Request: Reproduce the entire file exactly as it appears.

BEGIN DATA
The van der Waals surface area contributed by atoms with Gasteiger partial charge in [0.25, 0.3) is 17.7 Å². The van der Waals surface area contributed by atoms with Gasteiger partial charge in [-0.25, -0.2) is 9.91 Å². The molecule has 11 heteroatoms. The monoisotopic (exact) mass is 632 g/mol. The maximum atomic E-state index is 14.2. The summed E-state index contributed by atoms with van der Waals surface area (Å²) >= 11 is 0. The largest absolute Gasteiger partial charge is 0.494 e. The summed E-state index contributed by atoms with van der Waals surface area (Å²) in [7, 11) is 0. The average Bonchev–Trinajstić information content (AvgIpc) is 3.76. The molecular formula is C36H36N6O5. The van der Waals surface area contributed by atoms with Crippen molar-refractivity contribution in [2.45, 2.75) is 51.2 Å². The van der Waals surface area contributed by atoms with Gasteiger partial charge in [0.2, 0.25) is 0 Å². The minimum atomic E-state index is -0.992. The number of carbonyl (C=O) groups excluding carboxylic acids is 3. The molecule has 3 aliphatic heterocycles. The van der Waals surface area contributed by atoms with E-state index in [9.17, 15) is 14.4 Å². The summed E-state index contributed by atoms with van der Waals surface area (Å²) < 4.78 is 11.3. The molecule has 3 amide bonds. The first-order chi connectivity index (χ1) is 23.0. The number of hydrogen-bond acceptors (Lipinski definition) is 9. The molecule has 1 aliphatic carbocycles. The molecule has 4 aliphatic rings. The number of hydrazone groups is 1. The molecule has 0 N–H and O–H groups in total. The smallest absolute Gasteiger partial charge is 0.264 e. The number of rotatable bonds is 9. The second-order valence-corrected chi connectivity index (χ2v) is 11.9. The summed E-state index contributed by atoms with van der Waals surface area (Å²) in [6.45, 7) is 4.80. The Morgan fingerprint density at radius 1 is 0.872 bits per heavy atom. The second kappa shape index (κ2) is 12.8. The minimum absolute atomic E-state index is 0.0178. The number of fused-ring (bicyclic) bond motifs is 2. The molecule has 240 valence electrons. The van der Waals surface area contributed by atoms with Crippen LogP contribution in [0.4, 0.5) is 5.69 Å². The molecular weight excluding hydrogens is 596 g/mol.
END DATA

The van der Waals surface area contributed by atoms with Gasteiger partial charge in [0.25, 0.3) is 17.7 Å². The van der Waals surface area contributed by atoms with Gasteiger partial charge in [-0.25, -0.2) is 9.91 Å². The molecule has 11 heteroatoms. The monoisotopic (exact) mass is 632 g/mol. The maximum atomic E-state index is 14.2. The summed E-state index contributed by atoms with van der Waals surface area (Å²) >= 11 is 0. The largest absolute Gasteiger partial charge is 0.494 e. The summed E-state index contributed by atoms with van der Waals surface area (Å²) in [7, 11) is 0. The average Bonchev–Trinajstić information content (AvgIpc) is 3.76. The molecular formula is C36H36N6O5. The van der Waals surface area contributed by atoms with Crippen molar-refractivity contribution in [2.45, 2.75) is 51.2 Å². The van der Waals surface area contributed by atoms with Gasteiger partial charge in [0.2, 0.25) is 0 Å². The minimum atomic E-state index is -0.992. The number of carbonyl (C=O) groups excluding carboxylic acids is 3. The molecule has 3 aliphatic heterocycles. The van der Waals surface area contributed by atoms with E-state index in [9.17, 15) is 14.4 Å². The summed E-state index contributed by atoms with van der Waals surface area (Å²) < 4.78 is 11.3. The molecule has 3 amide bonds. The first-order chi connectivity index (χ1) is 23.0. The number of hydrogen-bond acceptors (Lipinski definition) is 9. The molecule has 1 aliphatic carbocycles. The molecule has 4 aliphatic rings. The number of hydrazone groups is 1. The molecule has 0 N–H and O–H groups in total. The smallest absolute Gasteiger partial charge is 0.264 e. The number of rotatable bonds is 9. The second-order valence-corrected chi connectivity index (χ2v) is 11.9. The summed E-state index contributed by atoms with van der Waals surface area (Å²) in [6.45, 7) is 4.80. The Morgan fingerprint density at radius 1 is 0.872 bits per heavy atom. The second kappa shape index (κ2) is 12.8. The minimum absolute atomic E-state index is 0.0178. The number of fused-ring (bicyclic) bond motifs is 2. The molecule has 240 valence electrons. The van der Waals surface area contributed by atoms with Crippen LogP contribution in [0.4, 0.5) is 5.69 Å². The molecular weight excluding hydrogens is 596 g/mol.